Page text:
If they are setting the menu you’re letting the least capable person be in charge of nutrition. Providing another meal if they don’t eat what you have served says “I don’t expect you to grow up and learn to eat new foods.”
We're all different
Some of us and our little ones have much more sensitive taste buds. These people are called supertasters. This can mean foods taste a lot stronger and may take longer to get used to. Often we’ll hear stories how one child was great with food and the other is a real fussy eater.
The good news is that supertasters are no less likely to have a limited diet than children without sensitive tastes, IF… they are given the opportunities to get used to new foods! Supertasters learn to enjoy strong flavoured foods as long as parents have a bit more patience and provide a few more exposures to the food in a “no pressure environment” As we know, it’s their job to decide if they want to eat or not.
Why are toddlers cautious with new foods?
Infants, toddlers and children being cautious with new foods and not accepting them straight away, is thought to be a response which goes back to our ancestors. Bitterness in foods and strong flavours may have indicated that the food was not safe to eat, either being poisonous or having gone off.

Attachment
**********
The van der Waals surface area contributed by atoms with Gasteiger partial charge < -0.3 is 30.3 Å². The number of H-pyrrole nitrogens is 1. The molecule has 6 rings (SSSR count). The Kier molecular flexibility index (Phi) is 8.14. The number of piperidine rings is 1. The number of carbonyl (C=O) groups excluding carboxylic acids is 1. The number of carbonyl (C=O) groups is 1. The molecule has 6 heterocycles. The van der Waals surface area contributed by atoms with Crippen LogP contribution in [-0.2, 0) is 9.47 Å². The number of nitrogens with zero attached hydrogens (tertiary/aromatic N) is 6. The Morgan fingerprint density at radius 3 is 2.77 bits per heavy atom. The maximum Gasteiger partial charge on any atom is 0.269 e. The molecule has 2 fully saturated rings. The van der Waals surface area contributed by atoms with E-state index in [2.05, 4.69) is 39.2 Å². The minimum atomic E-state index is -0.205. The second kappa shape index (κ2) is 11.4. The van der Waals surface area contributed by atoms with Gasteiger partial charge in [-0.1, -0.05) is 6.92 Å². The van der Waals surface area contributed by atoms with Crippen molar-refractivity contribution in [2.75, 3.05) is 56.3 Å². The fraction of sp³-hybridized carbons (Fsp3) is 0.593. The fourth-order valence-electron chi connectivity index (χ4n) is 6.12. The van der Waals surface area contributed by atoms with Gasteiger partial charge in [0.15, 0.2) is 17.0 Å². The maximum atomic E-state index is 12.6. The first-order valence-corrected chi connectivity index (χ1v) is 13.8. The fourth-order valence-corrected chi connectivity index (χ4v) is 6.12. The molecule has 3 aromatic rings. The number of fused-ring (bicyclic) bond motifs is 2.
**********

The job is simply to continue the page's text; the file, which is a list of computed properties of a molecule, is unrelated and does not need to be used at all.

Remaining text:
Some of the characteristics of foods can make children wary i.e. the strong smells, bitter tastes of vegetables and meat, or the look of some foods. Being wary of new foods is a survival instinct. It’s good that our kids are a bit cautious!
What to do?
Your tool is the NEUTRAL EXPOSURE
What’s this? It’s simply offering your bub a food without any pressure or expectation to eat it. Just adding it to meals, nothing else.
What have you heard? Offer it 10 – 20 times before they’ll take it? Yep, anywhere in that range depending on your bub. Just keep in mind lots of parents aren’t patient enough. The average amount of neutral exposures given to children is three before parents decide that food is not to be included in the child’s diet. Repeated neutral exposures is how infants and children learn to eat new food.